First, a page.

The Zilwaukee Bridge: From the Beginning
The following pages reproduce a 1987 report issued by the Michigan Department of Transportation in response to public concerns about the safety of the Zilwaukee Bridge, then nearing completion. The text here is reproduced word-for-word from the original report and no alterations—grammatical or otherwise—have been made.
With repairs finished and the bridge about 60 percent complete, MDOT on September 14, 1984, took bids on a new contract to finish the project. It contained a closely monitored, step-by-step construction process to insure that the work went smoothly and without incident.
Two engineering consulting firms, widely experienced internationally in bridge construction, assigned personnel full time to the Zilwaukee Bridge project.
The low bid of $35.9 million was submitted by S. J. Groves & Sons of Minneapolis, Minn., a prime contractor on the I-205 concrete segmental bridge at the Columbia River.
The new contract required the contractor to hire an independent engineering consultant firm experienced in the design and construction of segmental concrete bridges to assist in all aspects of the project. S. J. Groves hired T. Y. Lin International of San Francisco. MDOT retained Howard Needles, Tammen & Bergendoff (HNTB) of Kansas City, Mo., which had consulted with the department on the bridge repairs.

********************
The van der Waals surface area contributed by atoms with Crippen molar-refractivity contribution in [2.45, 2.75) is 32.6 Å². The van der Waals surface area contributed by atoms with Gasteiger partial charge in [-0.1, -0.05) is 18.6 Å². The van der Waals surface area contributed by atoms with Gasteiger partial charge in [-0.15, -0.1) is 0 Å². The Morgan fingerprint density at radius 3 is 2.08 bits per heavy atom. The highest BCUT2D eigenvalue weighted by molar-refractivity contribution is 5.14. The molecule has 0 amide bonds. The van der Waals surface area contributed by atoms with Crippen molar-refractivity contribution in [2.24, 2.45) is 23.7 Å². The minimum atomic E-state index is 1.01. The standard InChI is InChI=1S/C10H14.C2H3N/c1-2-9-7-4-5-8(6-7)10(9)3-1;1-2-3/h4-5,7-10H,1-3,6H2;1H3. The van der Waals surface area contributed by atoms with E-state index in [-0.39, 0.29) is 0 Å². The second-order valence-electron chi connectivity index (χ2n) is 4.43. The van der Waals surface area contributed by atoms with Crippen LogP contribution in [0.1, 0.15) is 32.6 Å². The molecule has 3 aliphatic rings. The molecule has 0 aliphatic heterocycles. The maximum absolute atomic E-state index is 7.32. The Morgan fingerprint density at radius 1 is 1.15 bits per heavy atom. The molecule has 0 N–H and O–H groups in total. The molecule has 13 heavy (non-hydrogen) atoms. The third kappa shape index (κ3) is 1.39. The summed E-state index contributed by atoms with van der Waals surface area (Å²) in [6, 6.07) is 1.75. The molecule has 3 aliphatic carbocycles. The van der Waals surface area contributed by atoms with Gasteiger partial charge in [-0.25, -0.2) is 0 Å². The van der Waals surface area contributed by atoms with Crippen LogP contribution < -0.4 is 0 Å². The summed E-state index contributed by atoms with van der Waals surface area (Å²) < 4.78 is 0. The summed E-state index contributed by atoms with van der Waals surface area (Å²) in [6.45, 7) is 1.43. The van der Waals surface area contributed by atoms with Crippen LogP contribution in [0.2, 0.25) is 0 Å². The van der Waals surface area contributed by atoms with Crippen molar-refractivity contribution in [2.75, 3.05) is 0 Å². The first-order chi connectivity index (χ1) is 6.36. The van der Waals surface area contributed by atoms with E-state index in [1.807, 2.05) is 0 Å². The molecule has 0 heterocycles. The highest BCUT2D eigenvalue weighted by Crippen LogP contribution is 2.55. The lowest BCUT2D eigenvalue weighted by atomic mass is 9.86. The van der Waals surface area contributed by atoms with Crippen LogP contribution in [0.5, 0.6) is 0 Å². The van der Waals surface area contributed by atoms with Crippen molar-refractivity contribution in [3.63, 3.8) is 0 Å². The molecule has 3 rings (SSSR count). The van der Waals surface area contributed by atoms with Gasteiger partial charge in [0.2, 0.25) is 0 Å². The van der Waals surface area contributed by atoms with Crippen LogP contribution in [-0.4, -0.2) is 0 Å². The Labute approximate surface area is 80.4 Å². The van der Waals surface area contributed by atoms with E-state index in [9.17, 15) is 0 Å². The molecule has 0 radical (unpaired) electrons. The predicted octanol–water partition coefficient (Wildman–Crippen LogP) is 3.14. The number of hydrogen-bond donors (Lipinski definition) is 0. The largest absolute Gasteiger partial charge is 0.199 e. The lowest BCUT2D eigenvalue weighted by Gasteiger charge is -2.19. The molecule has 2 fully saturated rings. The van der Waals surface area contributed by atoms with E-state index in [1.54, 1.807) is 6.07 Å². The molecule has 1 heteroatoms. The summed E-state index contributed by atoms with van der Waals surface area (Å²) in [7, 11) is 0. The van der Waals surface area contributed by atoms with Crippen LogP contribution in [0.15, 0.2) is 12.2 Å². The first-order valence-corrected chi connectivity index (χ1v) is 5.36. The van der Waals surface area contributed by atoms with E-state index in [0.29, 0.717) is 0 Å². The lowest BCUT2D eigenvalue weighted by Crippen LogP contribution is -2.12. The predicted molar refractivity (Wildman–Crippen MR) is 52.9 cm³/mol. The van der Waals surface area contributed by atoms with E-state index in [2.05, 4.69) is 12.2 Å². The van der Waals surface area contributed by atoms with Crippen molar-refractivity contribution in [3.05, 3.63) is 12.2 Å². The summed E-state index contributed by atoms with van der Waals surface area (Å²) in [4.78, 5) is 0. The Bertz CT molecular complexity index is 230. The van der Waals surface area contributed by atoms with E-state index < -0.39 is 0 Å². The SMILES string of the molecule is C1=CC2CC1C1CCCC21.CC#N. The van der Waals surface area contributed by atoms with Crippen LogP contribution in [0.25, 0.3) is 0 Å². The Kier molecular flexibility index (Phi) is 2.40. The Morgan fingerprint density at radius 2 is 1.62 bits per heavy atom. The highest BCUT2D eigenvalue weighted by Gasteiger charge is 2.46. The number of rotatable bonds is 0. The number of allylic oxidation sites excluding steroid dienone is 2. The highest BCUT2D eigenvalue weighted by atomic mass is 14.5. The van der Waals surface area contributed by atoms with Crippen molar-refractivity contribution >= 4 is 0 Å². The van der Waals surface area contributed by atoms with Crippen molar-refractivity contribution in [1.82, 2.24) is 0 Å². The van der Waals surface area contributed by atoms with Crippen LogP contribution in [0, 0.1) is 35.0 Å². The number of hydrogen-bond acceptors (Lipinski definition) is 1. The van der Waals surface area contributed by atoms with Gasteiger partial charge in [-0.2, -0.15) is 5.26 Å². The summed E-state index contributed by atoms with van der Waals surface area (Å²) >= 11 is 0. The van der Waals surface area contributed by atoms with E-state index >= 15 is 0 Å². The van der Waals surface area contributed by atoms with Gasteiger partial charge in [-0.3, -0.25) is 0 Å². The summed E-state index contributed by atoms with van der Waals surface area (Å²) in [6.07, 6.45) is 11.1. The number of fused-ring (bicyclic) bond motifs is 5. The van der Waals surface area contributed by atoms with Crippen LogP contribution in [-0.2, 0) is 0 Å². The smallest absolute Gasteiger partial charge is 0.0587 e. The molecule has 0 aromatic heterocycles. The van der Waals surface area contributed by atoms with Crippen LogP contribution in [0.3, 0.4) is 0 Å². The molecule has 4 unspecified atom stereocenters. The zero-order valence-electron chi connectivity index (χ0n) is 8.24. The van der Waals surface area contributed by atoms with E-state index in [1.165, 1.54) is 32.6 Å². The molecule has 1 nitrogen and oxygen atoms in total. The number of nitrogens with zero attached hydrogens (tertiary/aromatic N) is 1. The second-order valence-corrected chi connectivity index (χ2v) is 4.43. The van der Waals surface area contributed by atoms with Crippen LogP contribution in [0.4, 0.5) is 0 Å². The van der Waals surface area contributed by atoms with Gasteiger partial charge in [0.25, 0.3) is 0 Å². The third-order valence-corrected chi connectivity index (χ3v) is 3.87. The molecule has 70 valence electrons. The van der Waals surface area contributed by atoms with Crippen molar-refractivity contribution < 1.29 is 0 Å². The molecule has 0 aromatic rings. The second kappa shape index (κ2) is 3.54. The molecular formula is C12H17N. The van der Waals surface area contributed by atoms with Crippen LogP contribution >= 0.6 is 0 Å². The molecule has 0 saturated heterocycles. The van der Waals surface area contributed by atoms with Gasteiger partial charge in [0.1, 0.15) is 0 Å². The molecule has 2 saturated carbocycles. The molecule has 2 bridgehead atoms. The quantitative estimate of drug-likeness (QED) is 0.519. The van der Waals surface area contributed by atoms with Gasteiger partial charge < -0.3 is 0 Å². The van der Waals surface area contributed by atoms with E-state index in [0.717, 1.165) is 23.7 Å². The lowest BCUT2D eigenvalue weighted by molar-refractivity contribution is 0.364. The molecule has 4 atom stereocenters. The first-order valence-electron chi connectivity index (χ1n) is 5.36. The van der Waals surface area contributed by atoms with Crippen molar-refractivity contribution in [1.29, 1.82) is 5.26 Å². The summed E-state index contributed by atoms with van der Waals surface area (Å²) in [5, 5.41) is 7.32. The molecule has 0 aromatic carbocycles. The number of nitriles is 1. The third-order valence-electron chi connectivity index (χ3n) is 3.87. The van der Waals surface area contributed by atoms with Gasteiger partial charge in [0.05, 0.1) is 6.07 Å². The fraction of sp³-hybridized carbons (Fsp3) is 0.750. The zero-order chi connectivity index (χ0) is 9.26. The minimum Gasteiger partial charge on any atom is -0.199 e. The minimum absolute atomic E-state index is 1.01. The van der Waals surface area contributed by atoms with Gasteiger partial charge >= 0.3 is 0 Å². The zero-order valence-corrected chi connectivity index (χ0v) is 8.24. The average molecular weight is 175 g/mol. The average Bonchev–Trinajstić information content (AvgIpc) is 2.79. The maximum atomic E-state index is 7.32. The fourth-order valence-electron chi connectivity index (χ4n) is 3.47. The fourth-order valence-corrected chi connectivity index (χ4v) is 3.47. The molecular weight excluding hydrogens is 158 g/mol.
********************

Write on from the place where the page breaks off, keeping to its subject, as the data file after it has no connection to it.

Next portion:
Both consultants, widely experienced internationally in bridge construction, have assigned personnel full time to the Zilwaukee Bridge project.
HNTB reviews proposals for work to be done which are submitted by the contractor. The contract requires all parties—MDOT and its consultant, plus the contractor and its consultant—must review each construction procedure before work can proceed.
S. J. Groves resumed construction on the northbound bridge and continued work until shutting down for the winter of 1984-85. At that time, 643 of the 1,592 segments had been erected, leaving more than 900 still to be placed.
Work began again in April 1985 and continued through the frigid weeks of December and early January. The winter shutdown was later than usual because the contractor wanted to place the last of the segments on the northbound bridge in order to begin moving the launching girder onto the southbound bridge for the 1986 construction season. The company devised an ingenious method of warming the concrete segments so that they could be erected in sub-freezing temperatures. The efforts were successful, but because of the cold weather, some cable ducts could not be sealed with cement grout as would normally be done.
The ungrouted ducts allowed water to be trapped in some segments, which froze and caused "spalling," or circular cracks on the concrete surfaces. The spalling does not affect the strength and structural soundness of the bridge.
Construction on approaches and ramps to the bridge is expected to begin early summer 1987.
The cost of the bridge is $117.5 million, less the sum to be realized from the sale of equipment and the segment fabrication building. Another $9.8 million will be spent on ramps and approaches.